Originally from Memphis, Tennessee, trumpeter, composer and arranger Bill Mobley moved to New York City in 1987 and has since become a fixture in the city’s flourishing jazz scene. His sideman credits include stints with the Mingus Dynasty Band, the Maria Schneider Orchestra, and the Toshiko Akiyoshi Orchestra as well as smaller groups led by Marvin "Smitty" Smith, George Coleman, James Williams, Goeff Keezer, and T. S. Monk among many others.
Mobley began his career in Memphis, Tennessee performing with fellow Memphis University students Mulgrew Miller, Donald Brown and James Williams. All three of these pianists would later go on to become world-renowned performers in their own right, each developing his own brand of a uniquely Memphis-rooted piano style that fused blues and gospel music with the modern harmonic concepts of McCoy Tyner and Herbie Hancock. It was during this formative period in Memphis that Mobley developed his own distinct harmonic approach to improvising on the trumpet. While somewhat reminiscent of trumpeters Booker Little (a fellow Memphis native) and Woody Shaw, Mobley’s style is clearly his own. Incorporating long sinewy lines followed by unexpected harmonic leaps, Mobley’s trumpet solos stand out boldly from those of his peers.
Just as impressive are Mobley’s contributions as a bandleader, composer and arranger. As of 2010, he has recorded seven albums under his own name, three of which are big band albums, and his groups have performed in venues all across New York City and Europe. His arrangements for big band mirror his unique improvisational style. Firmly rooted in the modern big band tradition of Thad Jones, Mobley’s writing style shows an uncanny mastery of timbre and harmony. Lush, dense chords, unexpected harmonic turns, strategically placed dissonances, angular melodies and a deeply-rooted sense of swing all combine to create music that is exciting, evocative and soulful.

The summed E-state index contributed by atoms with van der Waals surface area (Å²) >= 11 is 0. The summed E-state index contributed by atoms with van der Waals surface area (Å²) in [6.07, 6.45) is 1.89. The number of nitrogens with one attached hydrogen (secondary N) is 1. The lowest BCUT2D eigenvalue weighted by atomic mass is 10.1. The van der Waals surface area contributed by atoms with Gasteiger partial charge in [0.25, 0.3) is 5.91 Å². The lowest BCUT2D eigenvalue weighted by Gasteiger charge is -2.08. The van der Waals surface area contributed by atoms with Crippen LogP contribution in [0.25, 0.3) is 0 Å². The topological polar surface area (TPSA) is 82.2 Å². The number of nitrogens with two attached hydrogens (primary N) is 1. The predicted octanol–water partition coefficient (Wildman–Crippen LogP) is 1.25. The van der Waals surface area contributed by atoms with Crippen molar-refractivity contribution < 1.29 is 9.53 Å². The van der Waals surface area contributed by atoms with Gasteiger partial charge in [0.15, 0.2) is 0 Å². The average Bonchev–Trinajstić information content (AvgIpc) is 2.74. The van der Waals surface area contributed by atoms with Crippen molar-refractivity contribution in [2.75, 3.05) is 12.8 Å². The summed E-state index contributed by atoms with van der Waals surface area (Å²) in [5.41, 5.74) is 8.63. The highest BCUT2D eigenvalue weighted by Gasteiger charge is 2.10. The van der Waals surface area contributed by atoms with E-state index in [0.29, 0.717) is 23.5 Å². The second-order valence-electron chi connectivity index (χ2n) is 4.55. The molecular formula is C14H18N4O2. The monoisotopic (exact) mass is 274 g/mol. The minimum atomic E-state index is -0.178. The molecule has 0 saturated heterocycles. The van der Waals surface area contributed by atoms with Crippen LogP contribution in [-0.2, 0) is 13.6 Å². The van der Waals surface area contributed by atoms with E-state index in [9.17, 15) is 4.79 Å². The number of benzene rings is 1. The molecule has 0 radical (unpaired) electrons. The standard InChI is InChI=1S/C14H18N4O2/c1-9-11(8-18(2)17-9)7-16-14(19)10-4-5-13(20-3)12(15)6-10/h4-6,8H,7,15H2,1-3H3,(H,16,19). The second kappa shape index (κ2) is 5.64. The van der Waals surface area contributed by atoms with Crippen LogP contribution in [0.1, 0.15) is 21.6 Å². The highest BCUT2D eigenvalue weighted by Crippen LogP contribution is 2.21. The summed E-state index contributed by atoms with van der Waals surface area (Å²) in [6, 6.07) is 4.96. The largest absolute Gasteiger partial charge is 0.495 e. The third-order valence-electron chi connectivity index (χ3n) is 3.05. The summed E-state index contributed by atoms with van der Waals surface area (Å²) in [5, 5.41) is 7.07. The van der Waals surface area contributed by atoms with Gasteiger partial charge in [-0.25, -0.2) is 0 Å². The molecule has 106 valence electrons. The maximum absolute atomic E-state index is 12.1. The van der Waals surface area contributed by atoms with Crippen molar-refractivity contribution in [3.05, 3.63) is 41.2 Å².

When he is not performing, Mobley is in high demand as an educator and clinician. He has taught in a wide variety of contexts from a Summer Jazz Camp instructor in Maine to a visiting artist in New York Public City Schools to college faculty member at the Berklee School of Music in Boston (1982-86). He presently teaches at William Paterson University, an internationally-renowned jazz program in New Jersey. Mobley has also conducted clinics in performance, arranging and composition at a variety of colleges and universities across the United States.
Bill Mobley continues to maintain a busy performing and teaching schedule. On a given night, he can be found playing with the NuYorkestra, the Pete McGuinness Big Band, the Chuck Braman Quintet or one of his own two groups: the Mobscene Quintet and the Smoke Big Band, which performs every Monday night at the highly-regarded jazz club Smoke on 106th and Broadway in New York City.